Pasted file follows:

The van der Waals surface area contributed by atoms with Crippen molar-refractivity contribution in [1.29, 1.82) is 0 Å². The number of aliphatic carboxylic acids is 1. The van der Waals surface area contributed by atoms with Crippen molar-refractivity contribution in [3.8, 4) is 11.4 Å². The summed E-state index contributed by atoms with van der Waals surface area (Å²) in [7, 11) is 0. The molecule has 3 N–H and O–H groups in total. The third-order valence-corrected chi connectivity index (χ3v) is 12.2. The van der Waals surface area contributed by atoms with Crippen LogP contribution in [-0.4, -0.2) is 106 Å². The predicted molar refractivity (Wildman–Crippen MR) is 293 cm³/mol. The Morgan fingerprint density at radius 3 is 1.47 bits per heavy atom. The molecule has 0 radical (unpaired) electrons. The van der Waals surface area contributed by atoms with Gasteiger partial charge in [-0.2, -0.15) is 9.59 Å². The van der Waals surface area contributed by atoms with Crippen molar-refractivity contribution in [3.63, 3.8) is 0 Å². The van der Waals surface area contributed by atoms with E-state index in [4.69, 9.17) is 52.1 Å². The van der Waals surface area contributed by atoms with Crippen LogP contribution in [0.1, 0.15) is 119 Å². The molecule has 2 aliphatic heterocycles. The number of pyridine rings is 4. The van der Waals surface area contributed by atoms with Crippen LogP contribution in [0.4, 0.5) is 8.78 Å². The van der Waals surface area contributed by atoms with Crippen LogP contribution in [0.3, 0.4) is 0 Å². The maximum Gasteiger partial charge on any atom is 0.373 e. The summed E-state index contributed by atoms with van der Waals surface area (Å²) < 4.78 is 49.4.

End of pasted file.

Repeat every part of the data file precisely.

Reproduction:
The van der Waals surface area contributed by atoms with Crippen molar-refractivity contribution in [1.29, 1.82) is 0 Å². The number of aliphatic carboxylic acids is 1. The van der Waals surface area contributed by atoms with Crippen molar-refractivity contribution in [3.8, 4) is 11.4 Å². The summed E-state index contributed by atoms with van der Waals surface area (Å²) in [7, 11) is 0. The molecule has 3 N–H and O–H groups in total. The third-order valence-corrected chi connectivity index (χ3v) is 12.2. The van der Waals surface area contributed by atoms with Crippen LogP contribution in [-0.4, -0.2) is 106 Å². The predicted molar refractivity (Wildman–Crippen MR) is 293 cm³/mol. The Morgan fingerprint density at radius 3 is 1.47 bits per heavy atom. The molecule has 0 radical (unpaired) electrons. The van der Waals surface area contributed by atoms with Gasteiger partial charge in [-0.2, -0.15) is 9.59 Å². The van der Waals surface area contributed by atoms with Crippen molar-refractivity contribution in [3.63, 3.8) is 0 Å². The van der Waals surface area contributed by atoms with E-state index in [4.69, 9.17) is 52.1 Å². The van der Waals surface area contributed by atoms with Crippen LogP contribution in [0.1, 0.15) is 119 Å². The molecule has 2 aliphatic heterocycles. The number of pyridine rings is 4. The van der Waals surface area contributed by atoms with Crippen LogP contribution in [0.4, 0.5) is 8.78 Å². The van der Waals surface area contributed by atoms with Crippen LogP contribution in [0.3, 0.4) is 0 Å². The maximum Gasteiger partial charge on any atom is 0.373 e. The summed E-state index contributed by atoms with van der Waals surface area (Å²) < 4.78 is 49.4.